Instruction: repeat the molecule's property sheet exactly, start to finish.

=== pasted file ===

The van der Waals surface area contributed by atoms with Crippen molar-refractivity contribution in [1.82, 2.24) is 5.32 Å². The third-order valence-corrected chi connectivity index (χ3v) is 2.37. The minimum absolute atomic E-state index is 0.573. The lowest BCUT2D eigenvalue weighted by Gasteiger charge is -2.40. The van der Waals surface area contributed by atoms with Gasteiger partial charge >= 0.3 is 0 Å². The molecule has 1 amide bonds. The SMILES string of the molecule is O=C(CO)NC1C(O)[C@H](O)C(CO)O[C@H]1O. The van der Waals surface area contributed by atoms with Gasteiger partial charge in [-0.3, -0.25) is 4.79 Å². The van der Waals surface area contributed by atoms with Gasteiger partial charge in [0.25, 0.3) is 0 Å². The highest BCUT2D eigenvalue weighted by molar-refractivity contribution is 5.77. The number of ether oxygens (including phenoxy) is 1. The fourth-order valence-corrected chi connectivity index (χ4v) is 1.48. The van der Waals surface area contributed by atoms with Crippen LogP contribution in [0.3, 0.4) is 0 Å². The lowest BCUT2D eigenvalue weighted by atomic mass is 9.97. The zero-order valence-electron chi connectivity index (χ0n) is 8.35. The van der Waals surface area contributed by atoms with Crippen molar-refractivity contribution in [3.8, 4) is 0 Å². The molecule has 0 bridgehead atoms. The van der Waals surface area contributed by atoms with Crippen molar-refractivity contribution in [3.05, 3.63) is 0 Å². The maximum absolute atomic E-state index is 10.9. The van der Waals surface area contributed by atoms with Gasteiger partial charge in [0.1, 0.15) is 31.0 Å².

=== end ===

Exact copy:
The van der Waals surface area contributed by atoms with Crippen molar-refractivity contribution in [1.82, 2.24) is 5.32 Å². The third-order valence-corrected chi connectivity index (χ3v) is 2.37. The minimum absolute atomic E-state index is 0.573. The lowest BCUT2D eigenvalue weighted by Gasteiger charge is -2.40. The van der Waals surface area contributed by atoms with Gasteiger partial charge >= 0.3 is 0 Å². The molecule has 1 amide bonds. The SMILES string of the molecule is O=C(CO)NC1C(O)[C@H](O)C(CO)O[C@H]1O. The van der Waals surface area contributed by atoms with Gasteiger partial charge in [-0.3, -0.25) is 4.79 Å². The van der Waals surface area contributed by atoms with Gasteiger partial charge in [0.25, 0.3) is 0 Å². The highest BCUT2D eigenvalue weighted by molar-refractivity contribution is 5.77. The number of ether oxygens (including phenoxy) is 1. The fourth-order valence-corrected chi connectivity index (χ4v) is 1.48. The van der Waals surface area contributed by atoms with Crippen LogP contribution in [0.3, 0.4) is 0 Å². The lowest BCUT2D eigenvalue weighted by atomic mass is 9.97. The zero-order valence-electron chi connectivity index (χ0n) is 8.35. The van der Waals surface area contributed by atoms with Crippen molar-refractivity contribution in [3.8, 4) is 0 Å². The molecule has 0 bridgehead atoms. The van der Waals surface area contributed by atoms with Crippen molar-refractivity contribution in [3.05, 3.63) is 0 Å². The maximum absolute atomic E-state index is 10.9. The van der Waals surface area contributed by atoms with Gasteiger partial charge in [0.1, 0.15) is 31.0 Å².